Just two years ago I thought collecting seeds in my garden was the easiest thing in the world. I could wait until November and collect fully intact Purple Coneflower seed heads. The only obstacles I encountered where the occasional humans who dug out plants or pulled the cones from my plants. I could wait until the cone had tuned black and some of the stem started to blacken and die before I cut off the heads and saved them for trades or for sowing back into the garden.
This year the situation has been complicated by the arrival of birds like the American Goldfinch in my garden. Last year I spotted them for the first time in my garden eating some sunflower seeds. This year I decided to plant extra sunflowers to see if they would return-they did. Being able to introduce this bird to my family and visitors to my garden has been worth every penny I paid for the seeds.
One day I found my mother sitting in her car across the street from the house staring at the wall of sunflowers that grow along the fence. When I walked up to the car and tapped on the window to ask her if she was OK she informed me she had been sitting out there for an hour counting the yellow birds she'd never seen before.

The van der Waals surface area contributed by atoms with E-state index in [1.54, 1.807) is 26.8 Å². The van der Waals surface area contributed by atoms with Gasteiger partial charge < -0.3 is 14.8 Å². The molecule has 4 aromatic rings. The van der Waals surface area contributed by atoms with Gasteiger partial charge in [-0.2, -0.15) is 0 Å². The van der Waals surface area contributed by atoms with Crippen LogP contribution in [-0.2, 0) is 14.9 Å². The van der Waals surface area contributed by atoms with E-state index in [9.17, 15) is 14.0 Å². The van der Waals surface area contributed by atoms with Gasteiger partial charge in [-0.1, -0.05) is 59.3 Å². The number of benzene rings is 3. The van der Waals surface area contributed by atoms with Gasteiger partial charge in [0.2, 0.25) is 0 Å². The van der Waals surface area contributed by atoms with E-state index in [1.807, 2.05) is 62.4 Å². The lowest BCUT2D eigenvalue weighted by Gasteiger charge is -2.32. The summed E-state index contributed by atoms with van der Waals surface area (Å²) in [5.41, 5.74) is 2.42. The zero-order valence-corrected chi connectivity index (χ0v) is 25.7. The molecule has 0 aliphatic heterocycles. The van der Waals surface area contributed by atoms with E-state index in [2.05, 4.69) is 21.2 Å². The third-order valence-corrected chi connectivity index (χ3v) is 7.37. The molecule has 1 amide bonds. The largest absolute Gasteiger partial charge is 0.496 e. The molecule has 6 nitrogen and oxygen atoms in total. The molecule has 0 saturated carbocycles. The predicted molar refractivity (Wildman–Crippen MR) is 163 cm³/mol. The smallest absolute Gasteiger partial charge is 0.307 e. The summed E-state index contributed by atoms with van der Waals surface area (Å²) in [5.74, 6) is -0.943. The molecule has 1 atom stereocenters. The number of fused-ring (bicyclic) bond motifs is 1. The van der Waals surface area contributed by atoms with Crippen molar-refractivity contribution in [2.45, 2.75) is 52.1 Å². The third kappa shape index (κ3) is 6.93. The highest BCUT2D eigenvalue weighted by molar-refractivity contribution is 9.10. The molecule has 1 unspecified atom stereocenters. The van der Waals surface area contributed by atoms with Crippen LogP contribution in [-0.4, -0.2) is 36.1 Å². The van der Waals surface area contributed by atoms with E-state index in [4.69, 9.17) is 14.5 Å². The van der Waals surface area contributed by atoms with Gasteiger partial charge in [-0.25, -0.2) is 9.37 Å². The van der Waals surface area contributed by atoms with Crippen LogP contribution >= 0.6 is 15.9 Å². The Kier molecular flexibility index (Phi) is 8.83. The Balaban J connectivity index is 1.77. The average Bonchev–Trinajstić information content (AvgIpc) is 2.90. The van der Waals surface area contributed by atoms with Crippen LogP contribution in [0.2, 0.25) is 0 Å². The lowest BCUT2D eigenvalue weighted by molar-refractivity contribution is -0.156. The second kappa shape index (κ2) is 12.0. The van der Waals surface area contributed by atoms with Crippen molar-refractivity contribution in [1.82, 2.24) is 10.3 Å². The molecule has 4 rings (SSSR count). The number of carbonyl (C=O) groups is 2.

As my tiny urban garden evolves and more critters find their way into it to take advantage of plants that set fruit or seeds I can see that I will have to adapt to them in order to coexist peacefully. When I collect Purple Coneflower seeds will have to change because I can tell already that leaving them on the stems and waiting for the plant to die down will not be working this year. You see, the American Goldfinches are even better at noticing ripe seed heads in the garden than I am. Not content with dozens of sunflowers to choose from they have been picking at the Coneflower heads that have blackened on the stem. Besides the change in color I now know that the seed heads are ripe (or close to it) when the birds have started to snack on them.